Daniel Rotem fell in love with music at an early age, recognizing its vast emotional depth and powerful potential for expression. He began taking piano lessons at age eight and was a bad student, spending hours looking for new melodies instead of practicing what he was assigned by his teachers. He found the tenor saxophone when he was 13.
At age 27, music has taken Daniel far beyond his wildest dreams: from Tel Aviv to Boston to study at Berklee College of Music, to Los Angeles to study as a member of the world-renowned Thelonious Monk Institute of Jazz Performance; from Morocco performing as part of a U.S. State Department Tour, to the White House leading and narrating a jazz history masterclass and performance hosted by the First Lady, Mrs. Michelle Obama, as part of the celebrations of International Jazz Day. He has performed on four continents, with different artists from Herbie Hancock, Wayne Shorter, Dee Dee Bridgewater, Dave Liebman, and Billy Childs, to Stevie Wonder, Usher, India Arie, and Miguel Atwood-Ferguson.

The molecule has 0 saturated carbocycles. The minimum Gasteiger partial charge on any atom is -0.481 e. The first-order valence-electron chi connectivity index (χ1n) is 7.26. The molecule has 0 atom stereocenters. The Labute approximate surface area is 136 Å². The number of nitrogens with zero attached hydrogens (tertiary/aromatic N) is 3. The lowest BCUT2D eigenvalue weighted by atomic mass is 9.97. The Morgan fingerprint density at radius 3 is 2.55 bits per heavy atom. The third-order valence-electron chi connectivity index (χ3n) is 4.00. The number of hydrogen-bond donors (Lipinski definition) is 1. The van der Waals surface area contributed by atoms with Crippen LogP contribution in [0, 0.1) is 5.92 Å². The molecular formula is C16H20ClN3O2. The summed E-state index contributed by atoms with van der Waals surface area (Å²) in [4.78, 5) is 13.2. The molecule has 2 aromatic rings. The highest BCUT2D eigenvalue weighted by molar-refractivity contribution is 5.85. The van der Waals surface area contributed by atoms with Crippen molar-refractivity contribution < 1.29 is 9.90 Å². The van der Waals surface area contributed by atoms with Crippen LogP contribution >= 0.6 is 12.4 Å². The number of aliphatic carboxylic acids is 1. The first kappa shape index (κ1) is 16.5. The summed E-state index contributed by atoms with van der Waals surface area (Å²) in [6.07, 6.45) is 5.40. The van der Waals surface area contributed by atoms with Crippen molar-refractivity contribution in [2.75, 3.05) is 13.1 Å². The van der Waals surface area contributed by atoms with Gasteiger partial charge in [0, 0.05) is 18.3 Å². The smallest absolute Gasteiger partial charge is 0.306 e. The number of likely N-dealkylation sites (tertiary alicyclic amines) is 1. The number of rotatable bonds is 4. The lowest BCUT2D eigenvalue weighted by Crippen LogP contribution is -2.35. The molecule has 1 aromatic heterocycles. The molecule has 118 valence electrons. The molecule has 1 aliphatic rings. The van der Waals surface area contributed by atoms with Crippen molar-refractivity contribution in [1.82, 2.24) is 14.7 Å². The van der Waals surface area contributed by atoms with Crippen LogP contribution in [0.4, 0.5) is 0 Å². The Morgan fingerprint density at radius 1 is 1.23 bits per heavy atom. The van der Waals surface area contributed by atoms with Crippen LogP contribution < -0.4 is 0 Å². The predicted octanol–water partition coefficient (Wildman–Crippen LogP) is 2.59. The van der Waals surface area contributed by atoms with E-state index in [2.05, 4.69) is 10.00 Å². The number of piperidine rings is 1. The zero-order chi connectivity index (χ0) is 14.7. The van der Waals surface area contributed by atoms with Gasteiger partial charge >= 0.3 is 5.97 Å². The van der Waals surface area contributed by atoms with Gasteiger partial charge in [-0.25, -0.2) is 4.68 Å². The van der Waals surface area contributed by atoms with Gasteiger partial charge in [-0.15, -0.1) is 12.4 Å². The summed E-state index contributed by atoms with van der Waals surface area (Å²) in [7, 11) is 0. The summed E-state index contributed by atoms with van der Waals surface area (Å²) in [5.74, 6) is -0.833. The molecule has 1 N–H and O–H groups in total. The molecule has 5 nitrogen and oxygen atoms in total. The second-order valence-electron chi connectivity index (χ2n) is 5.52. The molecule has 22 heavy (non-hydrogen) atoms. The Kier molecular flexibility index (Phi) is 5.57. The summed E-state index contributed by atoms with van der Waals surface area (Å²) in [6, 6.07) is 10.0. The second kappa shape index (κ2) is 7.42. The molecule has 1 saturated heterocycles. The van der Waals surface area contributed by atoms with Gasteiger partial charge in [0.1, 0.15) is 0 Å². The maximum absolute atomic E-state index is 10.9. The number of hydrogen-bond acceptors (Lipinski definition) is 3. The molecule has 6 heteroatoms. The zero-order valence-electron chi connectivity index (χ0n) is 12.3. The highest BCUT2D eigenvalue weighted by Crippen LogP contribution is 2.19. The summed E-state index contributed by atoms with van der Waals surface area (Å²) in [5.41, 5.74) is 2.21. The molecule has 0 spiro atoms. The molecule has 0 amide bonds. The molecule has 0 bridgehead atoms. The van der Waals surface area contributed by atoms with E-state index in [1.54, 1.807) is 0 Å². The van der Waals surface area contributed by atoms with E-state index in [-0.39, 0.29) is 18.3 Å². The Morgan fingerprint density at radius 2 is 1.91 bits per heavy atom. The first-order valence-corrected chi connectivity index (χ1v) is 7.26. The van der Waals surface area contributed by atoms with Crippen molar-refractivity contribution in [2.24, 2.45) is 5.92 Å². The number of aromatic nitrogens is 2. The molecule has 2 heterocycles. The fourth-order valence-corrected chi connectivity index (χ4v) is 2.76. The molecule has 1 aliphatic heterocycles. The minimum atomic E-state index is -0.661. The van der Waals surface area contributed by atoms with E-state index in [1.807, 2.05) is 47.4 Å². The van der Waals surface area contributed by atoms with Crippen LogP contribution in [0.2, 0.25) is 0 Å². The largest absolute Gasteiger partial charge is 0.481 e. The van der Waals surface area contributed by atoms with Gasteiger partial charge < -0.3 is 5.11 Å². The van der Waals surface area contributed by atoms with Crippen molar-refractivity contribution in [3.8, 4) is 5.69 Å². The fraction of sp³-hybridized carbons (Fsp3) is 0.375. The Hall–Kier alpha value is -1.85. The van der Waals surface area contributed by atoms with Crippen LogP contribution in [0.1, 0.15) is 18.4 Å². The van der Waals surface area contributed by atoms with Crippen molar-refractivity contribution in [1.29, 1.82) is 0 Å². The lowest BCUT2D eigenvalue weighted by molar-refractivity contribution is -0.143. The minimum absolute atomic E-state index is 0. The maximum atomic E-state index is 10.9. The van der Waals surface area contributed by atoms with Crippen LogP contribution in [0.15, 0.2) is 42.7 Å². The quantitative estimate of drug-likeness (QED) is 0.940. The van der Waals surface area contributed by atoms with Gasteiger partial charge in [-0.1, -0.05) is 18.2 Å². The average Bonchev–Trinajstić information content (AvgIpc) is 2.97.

Growing up in Israel, Daniel studied at the Thelma Yellin High School and the Rimon School of Jazz and Contemporary Music in Tel Aviv, and was awarded first place in Rimon’s Outstanding Jazz Player Competition. Consequently, he represented the school at the 20-year-anniversary of the International Association of Schools of Jazz in The Hague.
In 2011, Daniel received a full scholarship to attend Berklee College of Music, from which he graduated with a Bachelor's Degree in Jazz Performance in December 2013. His mentors while in Boston included Bill Pierce, Hal Crook, George Garzone, and Alain Mallet. Shortly after graduating Berklee, Daniel was one of seven musicians selected by Herbie Hancock, Wayne Shorter, Jimmy Heath, Kenny Burrell, and James Newton to study for two years as a member of the Thelonious Monk Institute of Jazz Performance Masters Program Class of 2016 at the UCLA Herb Alpert School of Music.